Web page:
[1]A detailed chronology of events is set forth in the affidavit of Bryan Erickson, Correctional Programs Specialist at the BOP's Designation and Sentence Computation Center, and accompanying documents submitted by Respondent. See [11-2] and [13]. These documents indicate that Wooten was arrested on July 15, 2007, by Virginia state authorities on a state charge of habitual offender driving without a license. He was released the next day. He was arrested on a second state charge of habitual offender driving without a license on August 31, 2007, and was released on bond the same day. A third state arrest, this one for failure to appear, occurred on September 7, 2007; Wooten remained in state custody after this arrest. The state court sentenced Wooten on October 22, 2007, to five days for the failure to appear, but he remained in state custody. On April 17, 2008, the state court sentenced him to five years, with four years suspended, on the July 15, 2007, charge of habitual offender driving without a license; he completed this sentence on July 24, 2008, but remained in state custody on other state charges. On September 24, 2008, the state court sentenced him to two years, with one year suspended, on the August 31, 2007, charge of habitual offender driving without a license and sentenced him to four years and five months for violating probation from a 2003 drug conviction. On October 23, 2008, while in state custody, Wooten was indicted in federal court. He was taken into secondary federal custody pursuant to a writ of habeas corpus ad prosequendum on December 3, 2009. The federal court sentenced Wooten on July 23, 2010, and the U.S. Marshals returned him to state custody on August 4, 2010.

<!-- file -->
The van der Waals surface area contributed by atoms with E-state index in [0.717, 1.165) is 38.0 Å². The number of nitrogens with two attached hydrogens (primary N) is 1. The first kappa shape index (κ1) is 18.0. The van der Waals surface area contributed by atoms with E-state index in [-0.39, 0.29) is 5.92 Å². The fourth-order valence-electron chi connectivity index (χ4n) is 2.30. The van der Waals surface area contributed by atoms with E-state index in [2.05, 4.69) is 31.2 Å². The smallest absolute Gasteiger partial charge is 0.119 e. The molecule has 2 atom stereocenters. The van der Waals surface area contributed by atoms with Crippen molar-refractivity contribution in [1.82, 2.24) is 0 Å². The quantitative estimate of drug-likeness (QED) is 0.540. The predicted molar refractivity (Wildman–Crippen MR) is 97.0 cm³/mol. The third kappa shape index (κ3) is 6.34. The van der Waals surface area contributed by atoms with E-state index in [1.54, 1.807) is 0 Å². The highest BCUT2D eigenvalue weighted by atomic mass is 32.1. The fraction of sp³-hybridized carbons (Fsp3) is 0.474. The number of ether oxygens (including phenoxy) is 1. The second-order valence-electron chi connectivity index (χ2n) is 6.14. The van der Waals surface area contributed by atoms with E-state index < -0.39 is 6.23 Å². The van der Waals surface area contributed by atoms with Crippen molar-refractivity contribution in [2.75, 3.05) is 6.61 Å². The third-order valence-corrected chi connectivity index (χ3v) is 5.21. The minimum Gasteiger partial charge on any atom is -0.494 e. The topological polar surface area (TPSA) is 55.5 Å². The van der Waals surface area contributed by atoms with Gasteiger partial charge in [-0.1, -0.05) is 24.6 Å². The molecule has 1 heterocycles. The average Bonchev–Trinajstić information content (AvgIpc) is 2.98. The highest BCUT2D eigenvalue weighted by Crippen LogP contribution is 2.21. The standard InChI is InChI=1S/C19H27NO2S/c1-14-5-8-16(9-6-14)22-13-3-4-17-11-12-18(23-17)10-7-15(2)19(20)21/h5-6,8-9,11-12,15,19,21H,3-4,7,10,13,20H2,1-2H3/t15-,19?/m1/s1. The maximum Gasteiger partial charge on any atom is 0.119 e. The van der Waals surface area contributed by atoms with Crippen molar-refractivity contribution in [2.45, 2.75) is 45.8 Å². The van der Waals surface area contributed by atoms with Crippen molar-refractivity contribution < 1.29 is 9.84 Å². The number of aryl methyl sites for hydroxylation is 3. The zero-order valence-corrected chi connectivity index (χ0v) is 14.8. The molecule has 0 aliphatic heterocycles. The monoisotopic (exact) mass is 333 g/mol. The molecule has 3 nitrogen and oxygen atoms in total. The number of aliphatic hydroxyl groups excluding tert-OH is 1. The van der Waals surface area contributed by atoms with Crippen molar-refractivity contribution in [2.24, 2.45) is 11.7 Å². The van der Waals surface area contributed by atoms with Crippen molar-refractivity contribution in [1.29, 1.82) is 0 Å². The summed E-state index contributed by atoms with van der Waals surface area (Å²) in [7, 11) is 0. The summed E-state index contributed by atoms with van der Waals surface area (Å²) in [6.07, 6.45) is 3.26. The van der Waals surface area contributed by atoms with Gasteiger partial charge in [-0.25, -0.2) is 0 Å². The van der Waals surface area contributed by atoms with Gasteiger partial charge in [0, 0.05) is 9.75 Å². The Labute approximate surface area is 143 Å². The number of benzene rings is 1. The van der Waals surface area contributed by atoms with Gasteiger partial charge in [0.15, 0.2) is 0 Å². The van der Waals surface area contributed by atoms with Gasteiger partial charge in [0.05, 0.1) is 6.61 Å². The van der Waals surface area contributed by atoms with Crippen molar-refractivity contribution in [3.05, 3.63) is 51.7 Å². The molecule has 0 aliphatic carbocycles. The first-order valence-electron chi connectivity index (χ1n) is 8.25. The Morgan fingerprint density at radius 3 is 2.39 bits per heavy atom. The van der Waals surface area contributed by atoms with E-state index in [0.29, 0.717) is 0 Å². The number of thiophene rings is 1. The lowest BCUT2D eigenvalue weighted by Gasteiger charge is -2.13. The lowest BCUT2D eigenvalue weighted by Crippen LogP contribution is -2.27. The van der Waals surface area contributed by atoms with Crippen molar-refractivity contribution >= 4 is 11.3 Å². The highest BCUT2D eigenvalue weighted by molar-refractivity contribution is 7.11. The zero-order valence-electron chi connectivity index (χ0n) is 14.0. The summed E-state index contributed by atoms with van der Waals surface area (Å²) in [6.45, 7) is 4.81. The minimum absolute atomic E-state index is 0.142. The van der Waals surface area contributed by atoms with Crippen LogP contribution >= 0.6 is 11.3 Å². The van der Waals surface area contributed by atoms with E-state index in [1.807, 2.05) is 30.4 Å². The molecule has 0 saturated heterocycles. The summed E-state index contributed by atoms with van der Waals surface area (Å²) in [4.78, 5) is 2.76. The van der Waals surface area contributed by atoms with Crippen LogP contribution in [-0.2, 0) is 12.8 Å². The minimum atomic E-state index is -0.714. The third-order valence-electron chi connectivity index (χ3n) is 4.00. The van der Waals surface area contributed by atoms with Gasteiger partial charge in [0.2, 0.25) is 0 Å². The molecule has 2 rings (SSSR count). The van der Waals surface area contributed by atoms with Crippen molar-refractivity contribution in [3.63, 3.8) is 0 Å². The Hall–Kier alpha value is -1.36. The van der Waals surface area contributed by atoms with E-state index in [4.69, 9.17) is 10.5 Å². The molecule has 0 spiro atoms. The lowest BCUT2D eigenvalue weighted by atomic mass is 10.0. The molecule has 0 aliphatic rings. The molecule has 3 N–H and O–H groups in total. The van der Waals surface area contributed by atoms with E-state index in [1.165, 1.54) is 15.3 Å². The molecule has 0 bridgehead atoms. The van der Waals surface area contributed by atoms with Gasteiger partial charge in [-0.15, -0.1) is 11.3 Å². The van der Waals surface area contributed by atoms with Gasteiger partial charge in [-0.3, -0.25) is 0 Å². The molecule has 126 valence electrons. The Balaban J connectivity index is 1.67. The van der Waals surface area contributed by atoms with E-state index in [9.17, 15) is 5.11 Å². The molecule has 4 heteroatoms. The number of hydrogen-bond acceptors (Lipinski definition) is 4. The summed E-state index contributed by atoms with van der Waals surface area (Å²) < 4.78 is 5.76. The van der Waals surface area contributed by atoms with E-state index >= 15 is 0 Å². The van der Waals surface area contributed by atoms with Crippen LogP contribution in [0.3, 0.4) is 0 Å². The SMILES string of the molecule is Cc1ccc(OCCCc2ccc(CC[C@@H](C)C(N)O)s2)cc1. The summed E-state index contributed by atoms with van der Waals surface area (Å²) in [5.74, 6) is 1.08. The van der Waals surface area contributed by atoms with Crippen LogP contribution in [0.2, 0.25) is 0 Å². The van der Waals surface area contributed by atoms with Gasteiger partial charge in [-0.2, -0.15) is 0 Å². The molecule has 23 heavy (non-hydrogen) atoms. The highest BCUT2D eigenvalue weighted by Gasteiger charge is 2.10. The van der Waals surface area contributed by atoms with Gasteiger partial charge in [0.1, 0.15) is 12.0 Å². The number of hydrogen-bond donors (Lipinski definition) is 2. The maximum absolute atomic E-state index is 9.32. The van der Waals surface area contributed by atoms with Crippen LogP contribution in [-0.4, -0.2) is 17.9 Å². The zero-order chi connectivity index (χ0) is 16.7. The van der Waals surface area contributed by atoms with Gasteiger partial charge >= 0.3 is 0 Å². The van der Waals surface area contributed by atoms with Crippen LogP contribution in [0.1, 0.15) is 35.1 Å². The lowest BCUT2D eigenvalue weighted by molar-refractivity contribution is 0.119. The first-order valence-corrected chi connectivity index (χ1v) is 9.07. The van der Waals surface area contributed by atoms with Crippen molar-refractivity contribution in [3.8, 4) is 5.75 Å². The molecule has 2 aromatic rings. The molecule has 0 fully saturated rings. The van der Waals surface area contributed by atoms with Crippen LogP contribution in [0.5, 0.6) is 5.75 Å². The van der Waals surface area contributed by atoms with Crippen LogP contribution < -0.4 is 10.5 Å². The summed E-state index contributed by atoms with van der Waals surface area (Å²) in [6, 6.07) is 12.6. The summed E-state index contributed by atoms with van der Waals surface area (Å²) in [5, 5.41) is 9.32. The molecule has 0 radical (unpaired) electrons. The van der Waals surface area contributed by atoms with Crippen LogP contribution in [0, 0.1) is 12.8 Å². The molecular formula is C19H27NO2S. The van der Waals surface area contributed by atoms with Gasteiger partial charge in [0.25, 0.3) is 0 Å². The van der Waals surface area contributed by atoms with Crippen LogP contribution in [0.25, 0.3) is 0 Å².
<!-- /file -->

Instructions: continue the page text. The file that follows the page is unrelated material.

[2] Willis credit represents a narrow exception to the prohibition against double-counting presentence credit under 18 U.S.C. § 3585(b)(1). It is credit given by the BOP for presentence custody where that custody has been credited by the state on a concurrent state sentence but where, because of the termination date of the concurrent state sentence, the state credit is of no benefit to the inmate. See Willis v. United States, 438 F.2d 923 (5th Cir. 1971); BOP Program Statement 5880.28, pp. 1-22--1-22B). Wooten was given Willis credit for time spent in state custody on August 31, 2007 (presumably because this custody was credited on the concurrent state sentence) and from July 25, 2008 (the date he completed a sentence on a non-concurrent state charge but remained in state custody on the concurrent state charge) through September 23, 2008 (the day before he was sentenced on the concurrent state charge).

[3] The transcript of his federal sentencing provides an explanation as to why Wooten takes the position that he does. At the sentencing, the prosecutor, in explaining the government's sentencing recommendation, stated that Wooten's total state sentences were six years and six months (i.e., 78 months) and calculated that if the federal court were to sentence Wooten at the low end of the federal guideline range (151 months), his actual net federal sentence would be about 74 months. [2] at 10. Unfortunately for Wooten, the ...